How do I avoid pilling on clothes/sheets. I have cotton sheets that have this and this is rough to sleep on. Also my nylon nightgown is the same way. Does anyone know what causes this and how to prevent it, and how to get rid of it.
Sheila from Ontario, Canada
By Kathy (Guest Post) 01/24/2008
Wash the sheets alone, separate from towels. Wash your lingerie separate from all the laundry. Dry sheets in dryer with nothing else. You'll see a BIG difference in how good the sheets feel. You may have to start over w/ new sheets, but this method works. Always wash YOUR girl clothes separate from your husbands. The oils from his clothes comes off on your things. Enjoy the nice smell too.
By K (Guest Post) 01/24/2008
All fabrics do this to an extent but the worst offenders are synthetic fabrics not natural fibers like cotton. Are your sheets 100% cotton? I read somewhere to wear nightclothes in the same type as your sheets. Maybe switch to cotton nightie. Fabric rubbing together is the cause of pilling...it happens both when you wear the clothes and when you wash them.
When you launder clothes:
- wash natural fibers and synthetics in separate loads
- wash towels and other lint-y items like fleece/flanne in a separate load from clothing
- turn them inside out,
- wash on a gentler cycle and/or a shorter cycle,
- don't overcrowd the load in the washer,
- use something as a fabric softener,
- don't over-tumble in the dryer,
- hang dry the items if possible is better yet
- put items in garment washing bags in the washer if possible
You can buy a battery operated sweater shaver to shave off the pills for cheap. Put the clothing on a hard flat surface to shave. (Be extra careful on knit fabrics with these though.) There also are sweater stones to de-pill stuff but I haven't had good luck with those.
By Monica (Guest Post) 01/25/2008
Wash the sheets separately, just by themselves. Also, if your water is too hot, this can happen. Good luck!
I have found that the better quality sheets do not do this. I bought some inexpensive sheets and they pilled dreadfully, however more expensive ones did not. It has something to do with the thread count.
By dar (Guest Post) 01/27/2008
Well for pilling on the clothes,at least for clothes you have a few option's.
1-Buy dryell sheet's,they come with 2 bag's (about $9.00 still cheaper then the cleaner's) Each bag will clean 5 thing's and this is how I do my sweaters, furniture throws,Quilts.
2-They have hand held machines (small and large, you hold them in your hand's they are light).They operate by batteries and you can run them over anything and they take the pills off.I often do this to some blouses and shirt's while watching T.V or a good movie.
3-Take them to a cleaners. This keeps them from pilling as the washing machine does a good job of that. I use all 3 way's depending on time and how many sweaters or blouses I have.If I only have 1 or 2 I just take them to the cleaners. It is the easiest, but then if you clean them at home you can clean 10 Items for what it would cost for 4 item's at the dry cleaners,
It boils down to money and time as how you would like to do this.I have used my big pill remover on my one couch, I have, and as usual while watching T.V.I hope this helps you some. Good Luck dar
Usually 100% cotton sheets do not pill--maybe your sheets have some polyester. Those tend to pill. Considering we spend about 1/3 of our lives asleep in bed, I think it's worth it to spend a little extra on high quality comfortable sheets.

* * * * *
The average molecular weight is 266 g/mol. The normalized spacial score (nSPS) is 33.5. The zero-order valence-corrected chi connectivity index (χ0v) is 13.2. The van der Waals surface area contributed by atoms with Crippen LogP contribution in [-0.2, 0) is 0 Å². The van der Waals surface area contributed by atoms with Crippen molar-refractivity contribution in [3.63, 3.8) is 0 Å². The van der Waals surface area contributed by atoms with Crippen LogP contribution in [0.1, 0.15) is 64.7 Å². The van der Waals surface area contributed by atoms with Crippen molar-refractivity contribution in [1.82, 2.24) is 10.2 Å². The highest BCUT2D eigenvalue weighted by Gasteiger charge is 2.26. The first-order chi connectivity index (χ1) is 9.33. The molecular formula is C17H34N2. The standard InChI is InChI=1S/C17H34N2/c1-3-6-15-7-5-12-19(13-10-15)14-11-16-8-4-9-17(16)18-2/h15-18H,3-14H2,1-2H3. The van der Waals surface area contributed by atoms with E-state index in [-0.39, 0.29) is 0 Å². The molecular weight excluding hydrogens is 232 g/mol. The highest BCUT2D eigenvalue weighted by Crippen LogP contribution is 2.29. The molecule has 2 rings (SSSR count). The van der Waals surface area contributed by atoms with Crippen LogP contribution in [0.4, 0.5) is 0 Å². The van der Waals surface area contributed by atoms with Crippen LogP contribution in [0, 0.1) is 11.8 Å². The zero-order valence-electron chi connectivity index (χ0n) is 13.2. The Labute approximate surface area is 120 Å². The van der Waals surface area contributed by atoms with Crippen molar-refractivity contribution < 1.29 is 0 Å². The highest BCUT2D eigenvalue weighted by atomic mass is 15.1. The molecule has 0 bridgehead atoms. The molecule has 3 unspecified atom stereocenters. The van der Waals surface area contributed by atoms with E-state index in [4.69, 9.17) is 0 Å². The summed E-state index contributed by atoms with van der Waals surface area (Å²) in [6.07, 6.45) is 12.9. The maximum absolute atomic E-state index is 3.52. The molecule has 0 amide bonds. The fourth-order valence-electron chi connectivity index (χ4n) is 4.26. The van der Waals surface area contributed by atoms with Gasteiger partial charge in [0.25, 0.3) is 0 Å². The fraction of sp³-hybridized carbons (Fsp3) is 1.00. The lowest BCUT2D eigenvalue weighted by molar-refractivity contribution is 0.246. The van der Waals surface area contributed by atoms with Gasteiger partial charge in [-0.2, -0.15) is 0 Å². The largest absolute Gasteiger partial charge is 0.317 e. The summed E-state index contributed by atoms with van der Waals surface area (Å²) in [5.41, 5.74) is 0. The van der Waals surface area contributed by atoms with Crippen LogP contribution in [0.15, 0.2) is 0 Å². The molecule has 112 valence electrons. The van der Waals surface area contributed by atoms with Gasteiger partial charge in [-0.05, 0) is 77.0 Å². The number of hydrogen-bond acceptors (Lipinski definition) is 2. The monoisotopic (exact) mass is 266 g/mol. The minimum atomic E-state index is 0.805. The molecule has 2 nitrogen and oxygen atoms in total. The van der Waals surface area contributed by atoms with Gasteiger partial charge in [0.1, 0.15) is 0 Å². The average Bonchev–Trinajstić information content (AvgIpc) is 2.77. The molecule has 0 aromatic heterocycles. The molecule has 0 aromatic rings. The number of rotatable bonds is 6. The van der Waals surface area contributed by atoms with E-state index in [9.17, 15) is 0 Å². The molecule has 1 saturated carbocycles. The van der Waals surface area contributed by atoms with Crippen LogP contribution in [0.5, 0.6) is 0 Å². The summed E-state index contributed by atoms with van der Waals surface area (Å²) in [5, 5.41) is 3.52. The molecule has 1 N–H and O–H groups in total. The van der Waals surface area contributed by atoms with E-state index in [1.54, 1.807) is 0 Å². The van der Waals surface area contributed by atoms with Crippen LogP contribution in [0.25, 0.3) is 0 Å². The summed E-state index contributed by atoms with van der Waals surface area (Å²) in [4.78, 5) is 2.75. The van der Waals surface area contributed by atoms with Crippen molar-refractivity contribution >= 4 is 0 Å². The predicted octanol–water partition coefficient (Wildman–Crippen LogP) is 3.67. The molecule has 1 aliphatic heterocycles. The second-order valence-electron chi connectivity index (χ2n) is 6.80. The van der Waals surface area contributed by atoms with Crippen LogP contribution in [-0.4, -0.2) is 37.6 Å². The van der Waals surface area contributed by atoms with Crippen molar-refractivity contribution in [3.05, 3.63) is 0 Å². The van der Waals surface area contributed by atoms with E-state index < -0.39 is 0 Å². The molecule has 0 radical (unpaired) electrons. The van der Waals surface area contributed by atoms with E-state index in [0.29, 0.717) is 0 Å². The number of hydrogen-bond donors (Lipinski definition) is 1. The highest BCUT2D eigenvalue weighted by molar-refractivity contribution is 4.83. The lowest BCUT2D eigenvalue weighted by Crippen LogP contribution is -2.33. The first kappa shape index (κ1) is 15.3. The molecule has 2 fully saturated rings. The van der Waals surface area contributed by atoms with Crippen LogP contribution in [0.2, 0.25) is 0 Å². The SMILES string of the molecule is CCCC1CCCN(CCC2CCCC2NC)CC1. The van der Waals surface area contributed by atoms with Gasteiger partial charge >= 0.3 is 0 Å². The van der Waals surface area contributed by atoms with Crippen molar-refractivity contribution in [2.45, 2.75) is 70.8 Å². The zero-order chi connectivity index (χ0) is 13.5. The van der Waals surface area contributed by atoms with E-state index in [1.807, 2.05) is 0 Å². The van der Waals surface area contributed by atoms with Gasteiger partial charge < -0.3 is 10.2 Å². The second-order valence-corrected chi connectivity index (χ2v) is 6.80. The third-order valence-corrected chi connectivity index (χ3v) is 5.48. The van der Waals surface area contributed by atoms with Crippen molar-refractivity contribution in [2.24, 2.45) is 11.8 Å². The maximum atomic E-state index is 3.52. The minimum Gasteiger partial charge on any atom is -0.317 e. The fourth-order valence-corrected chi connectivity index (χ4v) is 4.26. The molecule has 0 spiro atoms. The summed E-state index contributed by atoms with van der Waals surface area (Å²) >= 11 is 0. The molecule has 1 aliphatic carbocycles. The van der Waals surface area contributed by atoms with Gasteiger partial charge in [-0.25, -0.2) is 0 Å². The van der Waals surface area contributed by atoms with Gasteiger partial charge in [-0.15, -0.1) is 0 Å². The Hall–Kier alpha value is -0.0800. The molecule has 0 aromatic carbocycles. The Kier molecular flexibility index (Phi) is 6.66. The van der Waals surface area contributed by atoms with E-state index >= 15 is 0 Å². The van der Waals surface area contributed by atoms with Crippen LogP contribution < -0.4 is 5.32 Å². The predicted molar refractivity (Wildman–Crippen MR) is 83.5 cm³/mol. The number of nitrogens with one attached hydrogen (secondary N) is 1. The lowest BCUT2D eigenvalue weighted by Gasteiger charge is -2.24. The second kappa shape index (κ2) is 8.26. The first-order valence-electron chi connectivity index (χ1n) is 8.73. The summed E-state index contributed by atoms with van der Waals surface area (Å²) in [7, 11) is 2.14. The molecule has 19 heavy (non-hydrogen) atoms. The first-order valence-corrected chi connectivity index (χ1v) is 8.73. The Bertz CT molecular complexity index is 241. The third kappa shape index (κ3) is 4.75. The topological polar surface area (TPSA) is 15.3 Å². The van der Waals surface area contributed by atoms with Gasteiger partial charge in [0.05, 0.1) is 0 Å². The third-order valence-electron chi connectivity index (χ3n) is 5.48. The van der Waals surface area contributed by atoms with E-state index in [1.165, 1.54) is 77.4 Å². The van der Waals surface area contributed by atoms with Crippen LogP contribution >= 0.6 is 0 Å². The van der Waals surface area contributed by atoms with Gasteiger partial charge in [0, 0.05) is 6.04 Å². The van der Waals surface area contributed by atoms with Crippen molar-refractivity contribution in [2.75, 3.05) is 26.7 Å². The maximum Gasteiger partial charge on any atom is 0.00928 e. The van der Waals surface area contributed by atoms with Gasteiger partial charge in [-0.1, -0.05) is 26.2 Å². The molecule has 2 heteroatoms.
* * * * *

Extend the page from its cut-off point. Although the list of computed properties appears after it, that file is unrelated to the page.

Nylon does tend to pill and I don't think it feels good on anyway. I don't buy nylon clothing unless it is on sale really cheap and looks nice.
I think that natural fibers like cotton or silk or wool are much more comfortable and hold up longer, so I try to stick with those.
By Zina. (Guest Post) 01/28/2008
It is the thread count, it doesn't matter if you wash them in hot or cold water. I suggest you buy a higher thread count. I know there are a little more expensive, but worth the price. If you are on a limitted budget, check out the thrift stores, after all you will wash them before using.
I know that anything with acrylic in it will fuzz ball very easily. I refuse to buy any sweater made of any percentage acrylic because after only one wearing it starts!
I once bought 300-thread count sheets at Bed, Bath & Beyond and they pilled badly. I took them back and got another set and the same thing happened. I took them back again and then spent about $20 for the next higher-priced sheets and they are fine. But if they pill on you - take them back! Also, since these were king-size, they were the only thing in the machine when I washed and dried them. And they pilled on both sides -- where I slept and where my husband slept. So the clothing didn't seem to matter.
By Al (Guest Post) 02/06/2008
We are being ripped off. Don't buy any sheets unless they say 1 (one)ply. Manufacturers are taking one ply and spliting them into two ply, so they can increase the thread count. that means 200 thread count becomes 400 and so on. Take them back.
By Cathy from Townsville, QLD (Guest Post) 04/23/2008
The best way to get rid of pilling is to get a razor and shave it! Yep, you heard me right! It works a treat. Just hold the sheet flat and taut and shave away!
Wow, I used the razor method mentioned in another comment and it worked like a dream! I finished my entire fitted sheet in about 5 minutes and it feels brand new again! People, seriously, just use an average razor blade and shave until they're gone. No need to buy new sheets! :D
Hi, Sheila. I've found that if I wash my sweaters and other knitted items separately, they don't pill as badly. Towels, for instance, seem to be the worst for forming pills on sweaters. Too, after fluff / air drying sweaters for only a few minutes, I lay them flat on either my bed or the living room floor: pilling isn't so much of a problem these days.
Hope these small tips help,
Rose Anne from Calgary